Education And Debate

Balancing benefits and harms in public health prevention programmes mandated by governments

BMJ 2004; 329 doi: https://doi.org/10.1136/bmj.329.7456.41 (Published 01 July 2004) Cite this as: BMJ 2004;329:41
  1. Godfrey P Oakley Jr, visiting professor of epidemiology (gpoakley@mindspring.com),
  2. Richard B Johnston Jr, professor of paediatrics
  1. Rollins School of Public Health, Emory University, Atlanta GA 30345, USA
  2. 2 University of Colorado School of Medicine, Denver CO 80262, USA
  1. Correspondence to: Godfrey P Oakley Jr
  • Accepted 1 June 2004

Even when scientific evidence for a preventive health intervention is strong, many barriers exist to population-wide implementation

Introduction

The principal rationale for medical research is to improve health. In clinical medicine, the goal is to get the results of medical research to individual patients as soon as possible. In preventive medicine, however, the challenge is to apply clinical and epidemiological evidence to whole populations. The most effective way to do this is through government legislation. However, once a government requires an intervention, individuals may have little chance to influence whether they are exposed to it. This means that government decisions to require prevention measures are political. Unless the decision is anchored securely in science, even weak political arguments can over-rule the science and the needs of public health. We consider the challenges that face the introduction and maintenance of evidence based public health interventions using the current debates over preventing birth defects by fortification of flour with folic acid and the safety of the MMR (measles, mumps, and rubella) vaccine.1 2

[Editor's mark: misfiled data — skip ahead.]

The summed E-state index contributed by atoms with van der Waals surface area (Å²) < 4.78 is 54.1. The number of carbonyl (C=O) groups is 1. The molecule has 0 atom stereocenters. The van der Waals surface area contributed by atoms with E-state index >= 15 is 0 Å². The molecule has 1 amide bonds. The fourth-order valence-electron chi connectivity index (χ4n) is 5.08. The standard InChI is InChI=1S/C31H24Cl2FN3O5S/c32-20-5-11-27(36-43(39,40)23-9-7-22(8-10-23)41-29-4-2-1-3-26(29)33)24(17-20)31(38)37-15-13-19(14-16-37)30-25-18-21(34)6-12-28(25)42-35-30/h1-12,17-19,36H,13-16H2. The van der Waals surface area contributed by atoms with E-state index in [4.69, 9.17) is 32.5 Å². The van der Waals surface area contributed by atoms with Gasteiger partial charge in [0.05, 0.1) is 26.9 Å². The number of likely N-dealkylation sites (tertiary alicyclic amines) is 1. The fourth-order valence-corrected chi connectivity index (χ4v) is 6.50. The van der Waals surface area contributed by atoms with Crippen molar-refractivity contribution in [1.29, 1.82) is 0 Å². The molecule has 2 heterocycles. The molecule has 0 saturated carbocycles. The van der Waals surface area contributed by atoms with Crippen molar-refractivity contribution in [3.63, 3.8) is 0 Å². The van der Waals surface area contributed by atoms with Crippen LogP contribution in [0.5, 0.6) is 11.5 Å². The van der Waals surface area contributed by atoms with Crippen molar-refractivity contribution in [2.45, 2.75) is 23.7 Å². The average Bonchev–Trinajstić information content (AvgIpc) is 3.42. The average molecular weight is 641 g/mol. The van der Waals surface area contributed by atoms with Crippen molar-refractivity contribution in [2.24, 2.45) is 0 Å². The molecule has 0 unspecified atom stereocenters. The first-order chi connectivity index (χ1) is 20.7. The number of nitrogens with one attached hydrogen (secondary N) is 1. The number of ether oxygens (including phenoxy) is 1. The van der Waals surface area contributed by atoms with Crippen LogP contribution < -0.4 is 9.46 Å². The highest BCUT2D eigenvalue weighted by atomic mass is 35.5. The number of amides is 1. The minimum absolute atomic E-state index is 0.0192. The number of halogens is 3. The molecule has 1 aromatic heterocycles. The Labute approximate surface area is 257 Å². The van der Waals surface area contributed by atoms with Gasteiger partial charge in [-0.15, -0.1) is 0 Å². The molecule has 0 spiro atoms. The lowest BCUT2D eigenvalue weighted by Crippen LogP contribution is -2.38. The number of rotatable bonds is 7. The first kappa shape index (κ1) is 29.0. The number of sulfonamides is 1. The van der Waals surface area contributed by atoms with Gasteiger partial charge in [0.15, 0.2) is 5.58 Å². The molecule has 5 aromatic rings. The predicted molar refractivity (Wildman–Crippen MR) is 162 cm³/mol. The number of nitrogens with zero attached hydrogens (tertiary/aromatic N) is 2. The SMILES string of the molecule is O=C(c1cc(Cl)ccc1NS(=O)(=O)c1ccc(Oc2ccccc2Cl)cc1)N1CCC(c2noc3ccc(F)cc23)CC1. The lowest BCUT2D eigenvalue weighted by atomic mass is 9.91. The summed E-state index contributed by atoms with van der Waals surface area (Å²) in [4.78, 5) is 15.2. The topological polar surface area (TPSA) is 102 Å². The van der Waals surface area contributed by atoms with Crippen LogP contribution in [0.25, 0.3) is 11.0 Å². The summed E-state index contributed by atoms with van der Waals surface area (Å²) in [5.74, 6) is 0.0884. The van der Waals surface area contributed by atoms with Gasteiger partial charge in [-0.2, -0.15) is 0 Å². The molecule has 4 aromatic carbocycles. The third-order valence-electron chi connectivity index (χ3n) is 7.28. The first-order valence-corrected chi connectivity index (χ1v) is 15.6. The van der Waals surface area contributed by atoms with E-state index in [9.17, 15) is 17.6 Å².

Fortification of cereal grains with folic acid

Two randomised controlled trials and data from controlled observational studies provide a strong scientific basis for the consensus that synthetic folic acid can prevent spina bifida and anencephaly.3 4 The main ways to get synthetic folic acid are from fortified food or vitamin pills. Some countries have chosen to rely on vitamin pills and others have fortified flour and other cereal grain products.

The United Kingdom and Netherlands have attempted to protect the population fully through health education programmes. In both countries, most people do not consume vitamin pills. The education programmes have increased the number of pregnant women who take folic acid pills before pregnancy to about 50%, but they provide no protection for the 50% who do not take folic acid.5 6 Dependence on individual …

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